“Of course money is not the issue here, but I do hope you understand our position.”
Good letter, right? I mean who wouldn’t want to place a safety control where the carbon monoxide comes out? That just might save your life.
I sat with that thought for a while, considering the nature of some human beings. I also thought about Charles Darwin. Some customers are just plain nuts.
It wasn’t long before John got a reply from an employee at the boiler manufacturer and this is what he wrote:
“John, you are 100% correct in all your statements and actions. I am passing this over to my engineer because this is an obvious safety hazard! Also, there is currently no warranty or liability for performance on this boiler as it has been altered from its original manufactured condition. Movement of any device, especially a safety device, places all liability squarely on the shoulders of Contractor No. 2. I am aware of this and have properly recorded the model and serial number of the boiler in question. I also will retain a copy of this correspondence as a record of your actions concerning this boiler. I thank-you for vigilance and dedication to your trade.”
And that’s what a good contractor and a good boiler manufacturer do together. But before we move on, I’d like you to consider Contractor No. 2, who is probably out there working right now for customers such as the one in John’s letter. He will always find work because, in this country, there’s an ass for every seat, and people who are just plain nuts should find each other. It’s only right.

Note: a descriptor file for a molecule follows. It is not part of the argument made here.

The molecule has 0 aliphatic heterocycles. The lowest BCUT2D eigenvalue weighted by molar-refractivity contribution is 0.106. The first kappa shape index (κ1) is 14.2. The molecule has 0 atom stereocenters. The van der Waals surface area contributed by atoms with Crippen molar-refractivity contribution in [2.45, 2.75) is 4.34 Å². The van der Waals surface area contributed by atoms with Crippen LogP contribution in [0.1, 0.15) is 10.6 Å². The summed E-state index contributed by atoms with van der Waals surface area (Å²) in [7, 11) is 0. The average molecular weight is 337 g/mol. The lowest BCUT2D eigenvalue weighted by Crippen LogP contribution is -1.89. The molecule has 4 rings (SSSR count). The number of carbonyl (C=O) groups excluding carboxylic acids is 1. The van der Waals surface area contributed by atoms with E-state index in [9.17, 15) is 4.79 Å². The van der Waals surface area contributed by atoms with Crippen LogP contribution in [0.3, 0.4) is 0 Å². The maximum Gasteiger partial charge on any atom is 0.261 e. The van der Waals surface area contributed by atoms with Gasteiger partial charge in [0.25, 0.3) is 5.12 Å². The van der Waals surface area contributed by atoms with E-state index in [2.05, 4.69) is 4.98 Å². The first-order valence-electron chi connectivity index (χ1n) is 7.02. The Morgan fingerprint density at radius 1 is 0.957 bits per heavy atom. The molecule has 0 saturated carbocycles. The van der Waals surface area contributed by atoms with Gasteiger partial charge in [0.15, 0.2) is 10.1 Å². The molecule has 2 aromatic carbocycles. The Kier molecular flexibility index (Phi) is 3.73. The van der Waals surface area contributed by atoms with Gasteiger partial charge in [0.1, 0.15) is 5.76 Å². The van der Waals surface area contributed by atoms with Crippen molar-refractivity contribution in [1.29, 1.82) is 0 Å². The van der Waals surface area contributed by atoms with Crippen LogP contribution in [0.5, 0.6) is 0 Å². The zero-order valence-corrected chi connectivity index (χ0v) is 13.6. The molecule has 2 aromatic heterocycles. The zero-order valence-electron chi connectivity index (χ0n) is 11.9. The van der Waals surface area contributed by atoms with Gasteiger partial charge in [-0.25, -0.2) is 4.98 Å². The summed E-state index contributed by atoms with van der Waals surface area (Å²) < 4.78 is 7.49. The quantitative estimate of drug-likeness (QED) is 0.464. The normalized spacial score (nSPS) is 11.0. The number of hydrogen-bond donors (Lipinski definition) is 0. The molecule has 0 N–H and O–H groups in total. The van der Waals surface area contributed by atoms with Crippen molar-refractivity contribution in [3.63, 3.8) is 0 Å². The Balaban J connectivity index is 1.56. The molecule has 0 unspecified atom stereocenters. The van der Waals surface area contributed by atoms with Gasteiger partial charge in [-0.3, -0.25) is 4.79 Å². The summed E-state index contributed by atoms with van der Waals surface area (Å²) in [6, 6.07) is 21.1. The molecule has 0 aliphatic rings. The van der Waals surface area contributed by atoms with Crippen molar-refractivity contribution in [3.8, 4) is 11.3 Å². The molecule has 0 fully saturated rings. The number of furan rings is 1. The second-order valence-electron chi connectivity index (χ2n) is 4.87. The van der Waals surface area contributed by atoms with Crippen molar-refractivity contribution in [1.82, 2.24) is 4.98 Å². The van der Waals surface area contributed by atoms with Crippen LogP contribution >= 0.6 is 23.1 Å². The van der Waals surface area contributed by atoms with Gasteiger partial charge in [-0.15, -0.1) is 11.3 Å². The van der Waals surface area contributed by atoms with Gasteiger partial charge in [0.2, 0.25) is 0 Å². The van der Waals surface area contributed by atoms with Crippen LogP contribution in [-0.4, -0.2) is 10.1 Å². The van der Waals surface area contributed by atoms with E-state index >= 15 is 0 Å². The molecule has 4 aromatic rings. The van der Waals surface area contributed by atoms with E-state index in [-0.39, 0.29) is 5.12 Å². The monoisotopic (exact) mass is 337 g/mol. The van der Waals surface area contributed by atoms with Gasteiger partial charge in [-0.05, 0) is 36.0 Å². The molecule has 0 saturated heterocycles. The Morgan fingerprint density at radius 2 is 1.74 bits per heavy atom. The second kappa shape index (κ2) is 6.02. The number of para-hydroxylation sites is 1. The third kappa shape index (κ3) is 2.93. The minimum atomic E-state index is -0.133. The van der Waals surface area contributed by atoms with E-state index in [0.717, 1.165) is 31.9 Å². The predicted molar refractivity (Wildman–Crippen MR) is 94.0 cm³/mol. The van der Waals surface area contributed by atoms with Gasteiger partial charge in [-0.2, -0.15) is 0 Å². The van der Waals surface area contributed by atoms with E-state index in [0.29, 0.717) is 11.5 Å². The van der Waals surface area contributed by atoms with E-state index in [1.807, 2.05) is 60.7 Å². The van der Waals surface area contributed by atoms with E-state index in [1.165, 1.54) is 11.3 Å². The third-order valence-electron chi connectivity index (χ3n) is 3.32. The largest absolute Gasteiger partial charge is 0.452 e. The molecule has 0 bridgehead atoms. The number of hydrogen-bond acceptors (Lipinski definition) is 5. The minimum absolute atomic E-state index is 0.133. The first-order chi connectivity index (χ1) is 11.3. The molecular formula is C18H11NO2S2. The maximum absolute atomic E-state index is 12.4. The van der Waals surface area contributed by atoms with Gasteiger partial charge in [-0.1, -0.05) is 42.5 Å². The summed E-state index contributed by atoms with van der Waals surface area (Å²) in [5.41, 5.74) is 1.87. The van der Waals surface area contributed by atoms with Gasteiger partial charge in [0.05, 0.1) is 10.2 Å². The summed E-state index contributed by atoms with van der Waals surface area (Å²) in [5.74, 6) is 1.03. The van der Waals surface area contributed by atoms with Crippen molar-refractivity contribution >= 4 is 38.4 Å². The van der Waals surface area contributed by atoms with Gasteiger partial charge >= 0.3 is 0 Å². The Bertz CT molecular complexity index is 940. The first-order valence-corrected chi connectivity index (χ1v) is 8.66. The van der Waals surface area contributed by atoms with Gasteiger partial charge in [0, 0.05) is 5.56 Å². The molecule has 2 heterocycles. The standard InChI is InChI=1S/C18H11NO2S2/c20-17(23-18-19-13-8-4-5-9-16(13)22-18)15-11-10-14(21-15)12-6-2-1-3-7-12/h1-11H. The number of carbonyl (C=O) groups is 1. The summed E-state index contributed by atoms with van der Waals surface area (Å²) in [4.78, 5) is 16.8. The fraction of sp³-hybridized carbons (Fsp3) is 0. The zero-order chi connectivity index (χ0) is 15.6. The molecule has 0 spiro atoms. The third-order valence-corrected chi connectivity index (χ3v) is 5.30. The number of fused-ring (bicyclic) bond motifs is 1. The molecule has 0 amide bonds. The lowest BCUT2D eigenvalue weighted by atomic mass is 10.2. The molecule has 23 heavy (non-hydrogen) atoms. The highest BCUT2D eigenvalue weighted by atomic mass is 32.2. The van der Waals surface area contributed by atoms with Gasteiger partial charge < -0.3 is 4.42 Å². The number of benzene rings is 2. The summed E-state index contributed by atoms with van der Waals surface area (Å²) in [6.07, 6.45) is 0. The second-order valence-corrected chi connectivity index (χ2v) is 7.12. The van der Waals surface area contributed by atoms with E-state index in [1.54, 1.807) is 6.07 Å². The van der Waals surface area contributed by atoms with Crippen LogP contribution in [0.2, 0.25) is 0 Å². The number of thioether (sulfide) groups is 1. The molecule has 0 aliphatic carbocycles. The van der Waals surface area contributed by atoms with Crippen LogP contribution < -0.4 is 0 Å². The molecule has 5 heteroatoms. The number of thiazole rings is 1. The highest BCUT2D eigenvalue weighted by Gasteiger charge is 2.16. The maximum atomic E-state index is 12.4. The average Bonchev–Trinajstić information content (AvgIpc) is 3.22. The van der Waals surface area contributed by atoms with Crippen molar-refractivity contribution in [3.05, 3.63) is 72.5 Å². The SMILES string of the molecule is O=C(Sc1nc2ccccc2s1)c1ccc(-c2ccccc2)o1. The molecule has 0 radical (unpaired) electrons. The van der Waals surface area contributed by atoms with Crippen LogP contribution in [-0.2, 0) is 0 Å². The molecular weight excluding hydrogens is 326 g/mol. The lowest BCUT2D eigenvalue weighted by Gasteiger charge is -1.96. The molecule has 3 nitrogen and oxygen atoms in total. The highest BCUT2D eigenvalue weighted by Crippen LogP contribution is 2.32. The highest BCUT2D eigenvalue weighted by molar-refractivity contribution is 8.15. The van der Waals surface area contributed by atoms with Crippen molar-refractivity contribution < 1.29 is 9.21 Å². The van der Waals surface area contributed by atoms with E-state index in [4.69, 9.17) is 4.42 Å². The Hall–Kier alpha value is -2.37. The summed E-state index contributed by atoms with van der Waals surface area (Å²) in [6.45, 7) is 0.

Haunted radiatorsThis next story has one foot in Sweet and the other in Just Plain Nuts. It begins with a young couple who have two daughters. The couple named their daughters Muffin and Squeaker. Seriously.
Why would you do that to a kid? I haven’t heard names like that since the Manson family went to the slammer.
OK, and since Michael Jackson.
Anyway, this happy family lives in a 100-year-old, steam-heated apartment building. When the heat comes on, the radiators make some noise. This isn’t normal for steam, and you can make the noises go away if you’re a heating professional, but the people working in Muffin and Squeaker’s building don’t seem to be very professional, so we now have two little girls with regrettable names who are terrified of their radiator.
So Mom and Dad took a large stuffed teddy bear and placed it on the floor in front of the radiator. They told the bear to growl at the radiator. The bear just stared at the old cast iron with button eyes.
They gave Muffin and Squeaker more stuffed bears to keep in their cribs to help out, just in case the steam radiator managed to kick the other bear’s butt. That’s the Sweet part.